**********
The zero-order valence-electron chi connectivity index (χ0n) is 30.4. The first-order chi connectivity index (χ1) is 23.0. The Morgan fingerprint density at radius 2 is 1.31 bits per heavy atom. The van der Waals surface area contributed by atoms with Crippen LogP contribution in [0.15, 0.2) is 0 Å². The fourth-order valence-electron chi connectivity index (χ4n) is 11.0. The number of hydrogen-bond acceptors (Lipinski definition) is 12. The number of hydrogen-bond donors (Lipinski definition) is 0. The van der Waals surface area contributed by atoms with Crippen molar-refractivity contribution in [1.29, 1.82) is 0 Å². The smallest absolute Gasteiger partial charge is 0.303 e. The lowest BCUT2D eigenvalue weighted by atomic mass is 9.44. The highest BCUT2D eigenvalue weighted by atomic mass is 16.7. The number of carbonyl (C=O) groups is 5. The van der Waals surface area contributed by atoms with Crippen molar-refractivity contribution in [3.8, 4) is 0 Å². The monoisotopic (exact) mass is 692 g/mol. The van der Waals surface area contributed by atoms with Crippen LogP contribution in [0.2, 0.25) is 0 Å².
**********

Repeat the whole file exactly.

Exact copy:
The zero-order valence-electron chi connectivity index (χ0n) is 30.4. The first-order chi connectivity index (χ1) is 23.0. The Morgan fingerprint density at radius 2 is 1.31 bits per heavy atom. The van der Waals surface area contributed by atoms with Crippen LogP contribution in [0.15, 0.2) is 0 Å². The fourth-order valence-electron chi connectivity index (χ4n) is 11.0. The number of hydrogen-bond acceptors (Lipinski definition) is 12. The number of hydrogen-bond donors (Lipinski definition) is 0. The van der Waals surface area contributed by atoms with Crippen molar-refractivity contribution in [1.29, 1.82) is 0 Å². The smallest absolute Gasteiger partial charge is 0.303 e. The lowest BCUT2D eigenvalue weighted by atomic mass is 9.44. The highest BCUT2D eigenvalue weighted by atomic mass is 16.7. The number of carbonyl (C=O) groups is 5. The van der Waals surface area contributed by atoms with Crippen molar-refractivity contribution in [3.8, 4) is 0 Å². The monoisotopic (exact) mass is 692 g/mol. The van der Waals surface area contributed by atoms with Crippen LogP contribution in [0.2, 0.25) is 0 Å².